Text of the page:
At its heart, Deadgirl is an original and offbeat take on the classic story of a couple of buddies whose friendship is torn apart by a woman. Rickie and JT are two sides of the stereotypical teen-boy coin, and while there's enough zombie grue to satisfy goreheads, this is ultimately a cautionary coming-of-age comedy, an After School Special about the dangers of hormones and playing with dead things, sharply written and directed.
Shiloh Fernandez (Jericho) is touching and believable as the troubled Rickie, never overdoing the earnestness or allowing the character to slip into pathos. As JT, Noah Segan (What We Do Is Secret) has a blast reinventing the crazily dangerous and creepily logical redneck archetype. This is a great comic performance played at just the right pitch. Fernandez and Segan also play off each other very well, creating an authentic sense of "buddy history" without which this film would sink.
Haaga's script and the direction by Sarmiento and Harel are well above both the usual indie gore flick standard and the usual indie youth-comedy standard. The characters are written as complex individuals, and their actions and reactions remain true to who they are—sometimes, hilariously, uncomfortably so. The humor comes from the absurdity of the horror, the characters' matter-of-fact acceptance of this as reality, and some intriguing and well-staged plot twists. The camerawork by Harris Charalambous looks great, and there's a nice, moody score that includes music by Joseph Bauer, some indie bands, and a key scene played to a cover of the Bellamy Brothers' standard, "Let Your Love Flow."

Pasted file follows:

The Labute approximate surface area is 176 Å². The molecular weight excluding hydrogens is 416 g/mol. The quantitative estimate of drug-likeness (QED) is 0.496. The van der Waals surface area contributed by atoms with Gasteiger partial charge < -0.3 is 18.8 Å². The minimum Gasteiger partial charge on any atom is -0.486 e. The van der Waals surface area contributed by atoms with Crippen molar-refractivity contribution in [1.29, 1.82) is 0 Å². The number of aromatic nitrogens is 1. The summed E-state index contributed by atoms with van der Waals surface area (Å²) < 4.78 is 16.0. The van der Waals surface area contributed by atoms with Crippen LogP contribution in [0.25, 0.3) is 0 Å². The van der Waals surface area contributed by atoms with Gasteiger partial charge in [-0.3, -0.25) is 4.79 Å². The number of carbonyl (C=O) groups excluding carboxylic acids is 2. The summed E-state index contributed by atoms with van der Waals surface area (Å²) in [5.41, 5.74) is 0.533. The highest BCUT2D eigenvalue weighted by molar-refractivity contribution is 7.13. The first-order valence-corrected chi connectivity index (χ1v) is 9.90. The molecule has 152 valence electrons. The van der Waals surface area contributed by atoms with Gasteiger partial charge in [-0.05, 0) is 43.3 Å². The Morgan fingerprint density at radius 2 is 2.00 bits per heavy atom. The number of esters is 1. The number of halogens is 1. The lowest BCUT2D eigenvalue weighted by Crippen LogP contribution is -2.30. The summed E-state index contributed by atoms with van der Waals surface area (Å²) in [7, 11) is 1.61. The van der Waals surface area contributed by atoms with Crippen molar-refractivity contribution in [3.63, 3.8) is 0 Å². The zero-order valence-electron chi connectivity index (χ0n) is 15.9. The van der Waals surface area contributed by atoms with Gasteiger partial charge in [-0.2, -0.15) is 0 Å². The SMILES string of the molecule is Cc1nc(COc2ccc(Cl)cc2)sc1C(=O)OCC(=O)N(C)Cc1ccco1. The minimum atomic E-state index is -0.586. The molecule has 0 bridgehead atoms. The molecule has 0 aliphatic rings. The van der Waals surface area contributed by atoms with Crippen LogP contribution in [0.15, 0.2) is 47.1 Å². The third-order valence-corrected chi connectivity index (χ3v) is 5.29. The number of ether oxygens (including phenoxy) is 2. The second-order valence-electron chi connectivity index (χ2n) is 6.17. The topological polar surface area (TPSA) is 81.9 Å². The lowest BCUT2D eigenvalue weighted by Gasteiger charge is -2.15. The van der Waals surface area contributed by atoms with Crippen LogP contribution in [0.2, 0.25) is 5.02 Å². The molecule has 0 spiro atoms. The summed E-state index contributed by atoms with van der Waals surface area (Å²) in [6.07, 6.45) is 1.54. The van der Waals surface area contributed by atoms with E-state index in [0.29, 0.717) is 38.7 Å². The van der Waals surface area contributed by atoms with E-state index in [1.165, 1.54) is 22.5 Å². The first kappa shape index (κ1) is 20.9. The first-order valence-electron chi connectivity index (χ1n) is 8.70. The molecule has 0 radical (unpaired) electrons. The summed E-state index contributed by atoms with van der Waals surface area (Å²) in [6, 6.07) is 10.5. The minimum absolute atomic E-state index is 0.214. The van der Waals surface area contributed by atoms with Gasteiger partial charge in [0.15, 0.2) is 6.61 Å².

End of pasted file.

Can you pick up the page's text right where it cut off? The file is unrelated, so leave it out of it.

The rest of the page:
Dark Sky gives us a very nice disc: good looking picture and solid Dolby Surround track for the audio. For extras, we get a commentary from what seems like every guy who worked on the film, including both directors, the two lead actors, the DP, the writer, the editor, and the composer. It's a good track, entertaining and informative, and unlike most group commentaries, it's not an indecipherable free-for-all. People talk in turn, not over each other. We also get a brief "making of," a series of stills on the make up effects created for the Deadgirl, a few deleted scenes, and a trailer.
Deadgirl is a rarity, a teen zombie movie that is not only sufficiently gory and suspenseful, but funny, perceptive, and moving, to boot. Like Mitchell Lichtenstein's Teeth, it deftly blends elements of horror with a story of coming-of-age and all its attendant angst and gives us something unique, surprising, and wholly satisfying.
Highly recommended. Not guilty.
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Scales of Justice
Studio: Dark Sky Films